All posts tagged: Eurocentrism

Nobel Intentions

At first glance, the Eurocentrism surrounding European Union winning the Nobel Peace Prize is probably not as alarming, considering that of all the 124 awarded individuals and organizations till date, 48 laureates have been from Western Europe alone. Matter of concern is a growing acceptance in our times that militarism is the new peace – a belief system made credible through this annual farce, coveted and venerable. Nobel Peace Prize committee has invariably rewarded imperialists, militarists and anticommunists. But it used to be a surreptitious affair. If the segregationist FW de Clarke needed to be rewarded, Nelson Mandela was invited to share the stage for his anti-colonial struggles. If the warmongering Kissinger was recognized for his brutality, at least Le Duc Tho was hesitatingly informed as a winner. When Mother Teresa was awarded the prize, she was not really projected as an anticommunist Albanian although it was clearly evident. Or the last time there were debates around the Peace Prize, Barack Obama had not yet unleashed his imperialistic tactics. In a way, Nobel Peace Prize …

Vaclav Havel :: Freedom Fighter or Militarist Capitalist?

The biggest myths perpetuated in the history of political economic analysis are the established contradistinctions between ‘democracy’ and ‘dictatorship’. Based on outlined differences, democracy is canonized as the opposite model of political governance to what is disgraced as dictatorship. And with this logic in place, Vaclav Havel is glorified to be a “freedom fighter” of his land, and Kim Jong-il is denounced as a dictator who throttled freedom in his country. It may be an irony that both these leaders died around the same time, but what is way bigger a concern is the manner in which they are being judged as historical subjects. In a corporate media culture that actively moulds our everyday thought processes through news contents, it is necessary to pause awhile, and dissect such enormous conclusions and examine if the impositions of such documented views are merely hasty, or purely methodical. For history is not just a body of collective knowledge compiled for posterity, but more importantly, critical investigations into historical scholarships instill the more necessary weapons in the minds of …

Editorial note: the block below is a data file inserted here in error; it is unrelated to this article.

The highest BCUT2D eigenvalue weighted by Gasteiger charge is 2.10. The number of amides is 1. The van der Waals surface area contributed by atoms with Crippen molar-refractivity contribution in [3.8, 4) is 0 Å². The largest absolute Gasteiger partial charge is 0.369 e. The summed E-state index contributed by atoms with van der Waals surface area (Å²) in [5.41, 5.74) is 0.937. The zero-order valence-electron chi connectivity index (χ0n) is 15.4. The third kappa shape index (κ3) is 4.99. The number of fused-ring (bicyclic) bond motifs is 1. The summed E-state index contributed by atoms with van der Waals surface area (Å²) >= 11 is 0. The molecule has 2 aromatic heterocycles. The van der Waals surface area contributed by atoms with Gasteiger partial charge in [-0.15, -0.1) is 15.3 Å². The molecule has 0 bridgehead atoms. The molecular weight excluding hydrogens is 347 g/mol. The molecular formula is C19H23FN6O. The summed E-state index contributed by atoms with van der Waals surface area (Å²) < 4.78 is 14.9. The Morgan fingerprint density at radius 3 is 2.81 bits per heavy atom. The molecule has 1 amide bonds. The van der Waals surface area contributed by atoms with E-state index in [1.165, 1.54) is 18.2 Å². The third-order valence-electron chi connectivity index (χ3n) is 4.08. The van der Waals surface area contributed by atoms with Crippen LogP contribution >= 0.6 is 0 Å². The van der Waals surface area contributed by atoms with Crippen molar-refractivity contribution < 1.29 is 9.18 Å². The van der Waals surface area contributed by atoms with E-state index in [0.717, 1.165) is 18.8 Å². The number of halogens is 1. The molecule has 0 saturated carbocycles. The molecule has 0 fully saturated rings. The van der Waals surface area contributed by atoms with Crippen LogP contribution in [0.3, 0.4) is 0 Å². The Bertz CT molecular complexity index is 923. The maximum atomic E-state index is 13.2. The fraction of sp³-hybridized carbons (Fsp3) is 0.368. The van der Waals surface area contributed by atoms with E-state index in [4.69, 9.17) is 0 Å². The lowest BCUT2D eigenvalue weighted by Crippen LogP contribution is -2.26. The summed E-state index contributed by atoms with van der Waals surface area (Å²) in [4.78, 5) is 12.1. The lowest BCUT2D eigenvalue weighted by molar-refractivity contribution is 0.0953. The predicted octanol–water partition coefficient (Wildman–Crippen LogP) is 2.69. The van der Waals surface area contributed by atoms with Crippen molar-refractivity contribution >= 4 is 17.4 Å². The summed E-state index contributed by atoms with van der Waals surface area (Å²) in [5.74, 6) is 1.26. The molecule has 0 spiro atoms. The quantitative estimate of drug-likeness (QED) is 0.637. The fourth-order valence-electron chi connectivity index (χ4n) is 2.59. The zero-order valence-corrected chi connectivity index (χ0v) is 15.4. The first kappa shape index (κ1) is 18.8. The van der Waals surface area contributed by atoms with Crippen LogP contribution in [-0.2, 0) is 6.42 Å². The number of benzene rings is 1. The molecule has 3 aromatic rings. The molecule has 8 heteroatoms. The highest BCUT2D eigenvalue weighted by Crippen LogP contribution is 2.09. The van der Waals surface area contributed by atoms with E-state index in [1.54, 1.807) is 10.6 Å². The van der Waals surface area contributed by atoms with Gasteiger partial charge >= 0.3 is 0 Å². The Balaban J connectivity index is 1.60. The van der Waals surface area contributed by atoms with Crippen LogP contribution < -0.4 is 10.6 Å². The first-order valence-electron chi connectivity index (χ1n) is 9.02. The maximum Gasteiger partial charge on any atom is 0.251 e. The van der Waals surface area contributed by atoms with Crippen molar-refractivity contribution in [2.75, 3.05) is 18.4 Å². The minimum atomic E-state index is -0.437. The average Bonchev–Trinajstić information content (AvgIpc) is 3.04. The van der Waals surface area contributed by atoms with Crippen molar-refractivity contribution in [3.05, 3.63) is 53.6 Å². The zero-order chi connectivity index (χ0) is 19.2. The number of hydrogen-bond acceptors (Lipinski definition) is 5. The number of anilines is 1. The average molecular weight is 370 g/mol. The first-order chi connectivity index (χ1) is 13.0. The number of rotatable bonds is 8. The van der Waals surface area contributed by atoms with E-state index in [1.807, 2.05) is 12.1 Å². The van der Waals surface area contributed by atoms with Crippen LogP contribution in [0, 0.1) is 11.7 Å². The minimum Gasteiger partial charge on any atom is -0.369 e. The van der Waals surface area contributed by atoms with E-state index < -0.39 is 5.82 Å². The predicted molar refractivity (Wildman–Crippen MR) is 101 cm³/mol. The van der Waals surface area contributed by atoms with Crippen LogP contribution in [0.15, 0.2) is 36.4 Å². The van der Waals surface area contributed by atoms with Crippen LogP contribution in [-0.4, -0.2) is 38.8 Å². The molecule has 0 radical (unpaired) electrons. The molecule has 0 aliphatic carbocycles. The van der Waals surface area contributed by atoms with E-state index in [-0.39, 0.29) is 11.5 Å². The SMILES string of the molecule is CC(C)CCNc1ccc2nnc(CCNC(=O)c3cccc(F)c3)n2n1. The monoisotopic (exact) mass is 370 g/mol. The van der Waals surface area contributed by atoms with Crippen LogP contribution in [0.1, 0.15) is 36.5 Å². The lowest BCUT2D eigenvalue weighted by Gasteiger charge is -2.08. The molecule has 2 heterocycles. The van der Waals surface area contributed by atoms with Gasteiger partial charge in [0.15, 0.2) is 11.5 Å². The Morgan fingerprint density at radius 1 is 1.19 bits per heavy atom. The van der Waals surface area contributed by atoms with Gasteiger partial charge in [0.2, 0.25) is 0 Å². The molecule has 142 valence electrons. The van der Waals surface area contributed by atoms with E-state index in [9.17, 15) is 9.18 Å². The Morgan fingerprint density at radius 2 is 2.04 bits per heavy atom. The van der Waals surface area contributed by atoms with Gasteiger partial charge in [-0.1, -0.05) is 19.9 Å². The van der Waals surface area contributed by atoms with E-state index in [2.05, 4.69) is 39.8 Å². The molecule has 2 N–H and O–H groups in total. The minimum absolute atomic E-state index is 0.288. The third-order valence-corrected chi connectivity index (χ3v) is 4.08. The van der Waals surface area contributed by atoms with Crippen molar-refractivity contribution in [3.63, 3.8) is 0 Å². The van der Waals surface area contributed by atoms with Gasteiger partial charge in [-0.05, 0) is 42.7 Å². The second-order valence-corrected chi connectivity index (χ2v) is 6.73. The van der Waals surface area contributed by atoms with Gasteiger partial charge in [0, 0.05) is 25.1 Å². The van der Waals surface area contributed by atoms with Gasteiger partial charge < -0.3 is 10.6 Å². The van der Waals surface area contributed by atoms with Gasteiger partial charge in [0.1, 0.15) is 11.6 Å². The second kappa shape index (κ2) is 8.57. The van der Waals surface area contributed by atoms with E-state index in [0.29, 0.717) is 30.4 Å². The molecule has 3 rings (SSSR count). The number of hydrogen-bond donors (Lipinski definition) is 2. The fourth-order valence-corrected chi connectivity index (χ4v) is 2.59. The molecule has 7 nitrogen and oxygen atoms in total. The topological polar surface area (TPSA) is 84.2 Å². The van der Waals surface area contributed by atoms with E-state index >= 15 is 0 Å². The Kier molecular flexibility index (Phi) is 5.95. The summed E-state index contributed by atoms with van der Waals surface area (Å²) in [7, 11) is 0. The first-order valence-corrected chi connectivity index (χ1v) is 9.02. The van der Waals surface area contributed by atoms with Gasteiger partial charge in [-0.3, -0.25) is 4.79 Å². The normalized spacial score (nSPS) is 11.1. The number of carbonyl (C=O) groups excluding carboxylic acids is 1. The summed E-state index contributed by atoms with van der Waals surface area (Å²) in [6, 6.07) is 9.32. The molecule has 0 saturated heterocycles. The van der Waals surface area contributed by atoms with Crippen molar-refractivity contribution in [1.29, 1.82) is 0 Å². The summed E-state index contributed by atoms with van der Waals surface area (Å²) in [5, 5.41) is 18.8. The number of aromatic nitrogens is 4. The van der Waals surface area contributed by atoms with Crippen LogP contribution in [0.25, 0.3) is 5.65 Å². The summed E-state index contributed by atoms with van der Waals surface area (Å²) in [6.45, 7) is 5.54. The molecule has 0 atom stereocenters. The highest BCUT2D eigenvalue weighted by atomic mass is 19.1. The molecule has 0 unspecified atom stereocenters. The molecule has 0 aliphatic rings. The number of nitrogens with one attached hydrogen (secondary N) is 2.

Free Market War on Gaddafi: Unjust, but Natural

By Saswat Pattanayak The war against Libya is a continued assault on part of the imperialist and rogue nations of the First World against the champions of anti-imperialism, anti-colonialism and progressive socialism of the Third World. Contrary to corporate media spins, the war is neither about oil money, nor about installing democracy. It is neither about the rebel uprising in the Arab world, nor about merely ending a dictatorial regime. The war against Libya is an attack on every remnant of collective human aspiration for freedom, peace, justice and equality. The war against Libya is a war against every future possibility that can enable international solidarities among peoples who envision a better world that belongs not to oligarchs and media monopolists, but is shaped up by the ideas of the internationalists, the pan-Africanists. Colonel Muammar Gaddafi’s demand for the United States of Africa does not manifest in a Utopia. Quite the opposite: it is a scathing indictment of an unequal world whose mammoth immoralities are deep-rooted in an oppressed Africa. The only way the world’s …

Assange: Myths, Hypes and Truths

“All governments lie, but disaster lies in wait for countries whose officials smoke the same hashish they give out.” (I. F. Stone) In many ways, Julian Assange is the “Izzy” of new journalism. Like Stone, Assange has not flinched from sharing uncomfortable truths that can embolden the people to fight the power. Stone used to prove why reporters were not supposed to be glorified stenographers; Assange likewise demonstrates how journalists are not meant to be subsumed under patriotic obligations. And like Izzy Stone, since Assange knows the hashish whereabouts, he must meet the shared fate: just as the former was decried as the unAmerican scribe spying for the Soviets, Assange must gracefully accept his disrepute, of being the principal abuser of the Western espionage principles. The need to analyze Assange vis-a-vis Stone is to pose at least two critical questions. First, are these instances of two brilliant minds serving public causes that of the journalists-turned-spies; or must journalists fundamentally emerge as spies in order to serve the public well? Secondly, are the news not in …